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  • Foto del escritorLuis Constantinovsky

Timna Park

Visiting Timna is like travelling through time, or perhaps more accurate to say it is a journey to another planet. The desert is devoid of vegetation; this fantastic landscape's strange shapes and varied colours create a unique atmosphere and feeling that we step on Mars.

The park has a vast historical and geological richness.

From a bird's eye view, we can see that the park is in the shape of a semicircle. (if you arrive at Eilat by plane, you can confirm this)

As in fairy tales, Timna has a geological sister, the other part of the semicircle, and they, too, as in fairy tales, were separated at birth. This is Pinan in Jordan. Located about 35 km south of the Dead Sea. This separation took place in the process of millions of years in which the Syrian-African Rift caused the two tectonic plates that moved and still moving in opposite directions.

The extensive tectonic activity has exposed rock formations originating 600 million years ago, and on which marine sedimentary rocks were deposited that formed dolomites. The presence of many fossils proves the unimaginable that the entire area was once calm lagoons, which were later entirely flooded by the Tethys Sea that covered our whole region. The Timna Valley is saturated with copper, which originates in different periods. Copper outcrops are found in Timna in three layers: in trending rocks, in dolomite rocks with layers or arteries of copper with manganese, and in white sandstone.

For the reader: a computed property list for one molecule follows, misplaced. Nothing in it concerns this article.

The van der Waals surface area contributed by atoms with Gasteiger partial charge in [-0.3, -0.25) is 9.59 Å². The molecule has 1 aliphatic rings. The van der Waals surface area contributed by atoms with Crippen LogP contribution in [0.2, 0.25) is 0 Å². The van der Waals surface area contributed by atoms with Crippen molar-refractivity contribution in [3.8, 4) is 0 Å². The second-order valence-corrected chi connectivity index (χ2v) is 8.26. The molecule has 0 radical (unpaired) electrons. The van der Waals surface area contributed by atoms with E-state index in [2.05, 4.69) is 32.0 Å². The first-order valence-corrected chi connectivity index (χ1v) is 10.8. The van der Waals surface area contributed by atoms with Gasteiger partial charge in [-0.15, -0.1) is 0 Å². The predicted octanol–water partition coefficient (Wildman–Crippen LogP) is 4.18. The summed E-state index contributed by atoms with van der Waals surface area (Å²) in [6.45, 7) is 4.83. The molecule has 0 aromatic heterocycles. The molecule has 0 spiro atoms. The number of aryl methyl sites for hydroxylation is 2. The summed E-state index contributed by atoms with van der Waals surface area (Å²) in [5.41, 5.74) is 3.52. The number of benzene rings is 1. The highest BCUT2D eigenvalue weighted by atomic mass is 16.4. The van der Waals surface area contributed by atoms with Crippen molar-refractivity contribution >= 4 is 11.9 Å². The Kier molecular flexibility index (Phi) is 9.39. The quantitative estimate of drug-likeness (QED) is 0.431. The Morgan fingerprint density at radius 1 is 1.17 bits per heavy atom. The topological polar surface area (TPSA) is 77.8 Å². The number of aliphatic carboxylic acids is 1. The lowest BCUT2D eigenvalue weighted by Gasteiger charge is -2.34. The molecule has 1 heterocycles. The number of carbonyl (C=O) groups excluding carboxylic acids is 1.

The presence of copper is visible to us and stands out because of its unique turquoise colour resulting from the oxidation process of the copper.

Copper is the one that leads us to leave geology towards the Chalcolithic period (from the word stone in Greek) to the Early Bronze Age, in which man discovers how to create vessels from copper. (Perhaps the period of the history of our ancestors?)

We will tour the park and the Arches site and discover how man produced copper about 7,000 years ago using stone tools. If we look a little further, we will find the gradual change to sharper tools made of metal. We are proud that we are in one of the earliest sites for copper production and the only site in the world where you can see the whole process concentrated in one place only.

We can see how a man wanted to tell his story and left behind paintings depicting his life.

At the Mushroom site, we will be exposed to the masterpiece of the wind and flood; we will see a location for copper production and the remains of a cult site for the goddess Hathor.

We will walk among the cokes, and thus we will recognise where the copper smelting sites were.

We will reach Solomon's Pillars and get to know the story of Nelson Glick, who was convinced that these were King Solomon's Mines, and of Prof. Rotenberg, who, following the presence of the remains of Egyptian civilisation, ruled out this possibility. We will climb to the worship site for Ella Hathor and imagine how workers were held in the area.

We will look down on the breathtaking view, and in observing the Slaves Hill, we may get to know the research of Prof. Erez Ben Yosef, who returns to us the dream of the biblical copper from which the Temple was built. (Or maybe it was constructed by the copper of Timna's twin sister?).

We will reach The Lake , which was created following the site of the copper mining of the 1950s. Here we will not be engaged in copper mines but prepare our souvenir made of coloured sand.

We will take a pause, drink sweet tea, and return happy and admiring all the beauty our eyes have absorbed.

We will walk, have fun and leave behind a clean desert!

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